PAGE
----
a. Applicable StandardsThe limitations period for an action under the FLSA begins to run at the time the employer breaches his duties under the Act, not at the conclusion of any related administrative proceedings.See Unexcelled Chem. Corp. v. United States, 345 U.S. 59, 66, 97 L. Ed. 821, 73 S. Ct. 580 (1953). Moreover, the limitations period is not automatically tolled by the filing of an administrative grievance. See id. at 65; Abbot v. United States, 144 F.3d 1 (1st Cir. 1998).
Section 255(a) is, however, subject to the doctrine of equitable tolling See Partlow v. Jewish Orphans' Home of So. Cal., Inc., 645 F.2d 757 (9th Cir. 1981), overruled on other grounds by Hoffman-LaRouche, Inc. v. Sperling, 493 U.S. 165 (1989). Such equitable tolling is proper if, "despite all due diligence, a plaintiff is unable to obtain vital information bearing on the existence of his claim." Santa Maria v. Pacific Bell, 202 F.3d 1170, 1178 (9th Cir. 2000). In addition, it has been found that equitable tolling is appropriate where a plaintiff's delay in bringing suit was caused by erroneous instructions from the administrative agency charged with public enforcement of the relevant statute. See Lawrence v. Cooper Communities, Inc., 132 F.3d 447 (8th Cir. 1998). Most authorities treat the question whether equitable tolling is justified as a question of fact for resolution by the jury. See Heideman v. PFL, Inc., 904 F.2d 1262, 1266 (8th Cir. 1990);Dillman v. Combustion Eng'g, Inc., 784 F.2d 57, 60 (2d Cir. 1986); Ott v. Midland-Ross Corp., 600 F.2d 24 (6th Cir. 1979); but cf. Smith-Haynie v. District of Columbia, 155 F.3d 575, 579 (D.C. Cir. 1998).
The above standards make clear that the limitations period on plaintiffs' FLSA claims was not automatically tolled by plaintiffs' filing an administrative grievance with the DOL. However, plaintiffs argue that the relevant statute of limitations should be equitably tolled for the period during which their complaint was under investigation by the DOL. Plaintiffs' most compelling argument for the application of equitable tolling is based on the allegation that DOL personnel consistently led them to believe that they could not pursue a private right of action under the FLSA until the DOL had completed its investigation. (Reinhart Decl. 11/29/99 ¶¶ 4, 6.) Defendants object to the proffered evidence on hearsay grounds.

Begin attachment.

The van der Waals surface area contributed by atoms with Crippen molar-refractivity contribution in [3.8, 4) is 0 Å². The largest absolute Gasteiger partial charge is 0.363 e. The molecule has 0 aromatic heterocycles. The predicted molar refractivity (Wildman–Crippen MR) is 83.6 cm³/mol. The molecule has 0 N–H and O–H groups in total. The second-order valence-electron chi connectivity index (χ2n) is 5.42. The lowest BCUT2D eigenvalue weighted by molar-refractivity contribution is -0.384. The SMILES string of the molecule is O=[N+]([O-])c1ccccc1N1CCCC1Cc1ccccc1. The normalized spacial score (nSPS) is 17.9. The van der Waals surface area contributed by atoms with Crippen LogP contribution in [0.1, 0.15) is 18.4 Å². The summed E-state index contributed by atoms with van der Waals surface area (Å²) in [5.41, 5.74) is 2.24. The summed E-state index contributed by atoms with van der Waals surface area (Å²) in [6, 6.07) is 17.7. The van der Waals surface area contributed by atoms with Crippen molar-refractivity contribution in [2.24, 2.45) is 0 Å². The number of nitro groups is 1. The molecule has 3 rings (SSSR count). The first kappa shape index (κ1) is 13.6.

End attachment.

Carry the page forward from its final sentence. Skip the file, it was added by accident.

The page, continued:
As a preliminary matter, the Court overrules defendants' evidentiary objection to the statements contained in the Reinhart declaration. The statements of DOL personnel recounted therein clearly are not offered for the truth of the matter asserted; they are relevant only to the extent that they affect the reasonableness of plaintiffs' alleged ignorance that their FLSA claims had fully accrued.
Turning to the merits of plaintiffs' argument, the Court is persuaded that, if believed by the trier of fact, the testimony contained in the Reinhart declaration could lead a reasonable jury to find that the plaintiffs were excusably ignorant as to the accrual date of their FLSA claim. If the plaintiffs were excusably ignorant of the accrual of those claims during the pendency of the DOL investigation, they are eligible for equitable tolling. Accordingly, the propriety of equitable tolling in this case hinges upon disputed questions of fact and upon credibility judgments that the Court is not free to make on a motion for summary adjudication. Defendants' motion for partial summary judgment regarding the tolling of plaintiffs' claims is therefore denied.
Depending on the jury's conclusions, the plaintiffs could recover damages or compensation from April 1993 or April 1994.
IV. CONCLUSIONFor the reasons set forth above, the Court denies defendants' motion for summary judgment and defendants' alternative motion for partial summary judgment. The Court also denies plaintiffs' motion for partial summary adjudication. The Court's limited summary adjudication of issues, which grants neither of the parties' motions, is set forth in the preceding discussion.
In light of the Court's disposition of the parties' motions, the Court hereby resets relevant case-management dates. The pretrial conference in this matter shall be held on August 28, 2000, at 2:00 p.m. Trial is hereby set to commence on March 6, 2001, at 10:00 a.m. The parties are reminded of their obligation to comply with Local Rules 9 and 23.5.
IT IS SO ORDERED.
IT IS FURTHER ORDERED that the Clerk shall serve a copy of this Order on counsel for all parties in this action.